* Cartilaginous disc in the joint   * Muscles of the jaw, face, and neck   * Ligaments, blood vessels, and nearby nerves   * Teeth

Many people with disorders of the temporomandibular joint, the cause is unknown. Some causes given for this condition have not been well proven and include:

-A bad bite or orthodontic devices.

-Stress and teeth grinding. Many people with TMJ problems don’t grind their teeth, and many who have been grinding their teeth for a long time have no problem with their temporomandibular joint. For some people, the stress associated with this disorder may be caused by pain rather than the cause of the problem.

Poor posture can also be an important factor in ATM. For example, keeping your head forward all day while looking at a computer tightens the muscles of your face and neck.

Other factors that could worsen TMJ symptoms are stress, poor diet, and lack of sleep.

Some people end up with “trigger points”: muscle contraction in the jaw, head, and neck. These trigger points can remit pain to other areas causing headache, ear or tooth pain.

Other possible causes of symptoms related to TMJ are, among others: arthritis, fractures, dislocations and structural problems present at birth.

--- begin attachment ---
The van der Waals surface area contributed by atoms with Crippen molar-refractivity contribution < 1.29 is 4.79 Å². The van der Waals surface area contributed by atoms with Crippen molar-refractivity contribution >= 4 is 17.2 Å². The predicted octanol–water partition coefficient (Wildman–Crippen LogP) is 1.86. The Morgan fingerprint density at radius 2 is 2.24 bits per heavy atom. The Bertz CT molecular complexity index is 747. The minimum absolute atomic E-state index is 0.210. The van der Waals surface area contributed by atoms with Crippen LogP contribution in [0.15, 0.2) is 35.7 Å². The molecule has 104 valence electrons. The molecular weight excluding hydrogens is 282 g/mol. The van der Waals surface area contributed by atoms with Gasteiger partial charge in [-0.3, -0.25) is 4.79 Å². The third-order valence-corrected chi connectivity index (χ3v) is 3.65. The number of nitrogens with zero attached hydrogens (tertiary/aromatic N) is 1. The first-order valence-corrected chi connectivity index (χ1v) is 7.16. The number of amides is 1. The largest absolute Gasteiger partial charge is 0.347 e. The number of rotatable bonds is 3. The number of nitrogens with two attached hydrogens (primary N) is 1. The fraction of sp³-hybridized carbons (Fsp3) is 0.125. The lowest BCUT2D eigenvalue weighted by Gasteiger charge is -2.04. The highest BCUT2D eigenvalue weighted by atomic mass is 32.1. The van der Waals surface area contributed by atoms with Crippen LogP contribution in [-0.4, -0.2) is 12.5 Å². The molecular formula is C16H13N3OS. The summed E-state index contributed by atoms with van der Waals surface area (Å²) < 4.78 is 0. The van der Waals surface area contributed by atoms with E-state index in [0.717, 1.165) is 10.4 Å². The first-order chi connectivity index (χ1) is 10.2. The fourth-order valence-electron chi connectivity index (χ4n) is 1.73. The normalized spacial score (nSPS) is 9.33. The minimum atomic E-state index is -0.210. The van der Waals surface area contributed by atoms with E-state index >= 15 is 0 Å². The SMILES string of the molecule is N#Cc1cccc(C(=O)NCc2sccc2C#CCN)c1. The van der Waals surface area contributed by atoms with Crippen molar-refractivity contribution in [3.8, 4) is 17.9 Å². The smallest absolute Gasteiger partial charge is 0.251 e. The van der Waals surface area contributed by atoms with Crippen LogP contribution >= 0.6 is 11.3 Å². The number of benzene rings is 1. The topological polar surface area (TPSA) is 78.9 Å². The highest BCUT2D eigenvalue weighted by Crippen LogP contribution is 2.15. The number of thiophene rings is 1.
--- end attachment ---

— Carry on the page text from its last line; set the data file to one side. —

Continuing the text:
The most common TMD symptoms are listed below. However, each individual may experience symptoms in a different way. Symptoms may include the following:

* Discomfort and pain of the jaw (it prevails more in the morning or in the late afternoon).   * Headaches.   * Pain that radiates behind the eyes, on the face, shoulders, neck, and / or back.   * Earaches or chime sound (sounds caused by an infection of the internal ear canal).   * Cracking or snapping of the jaw.   * Stiffness of the jaw.   * Limited mouth movements.   * Teeth clenched or teeth grinding.   * Dizziness.   * Sensitivity of the teeth without the presence of an oral disease.   * Numbness or tingling sensation in the fingers.

There are several different types of chewing muscle pain: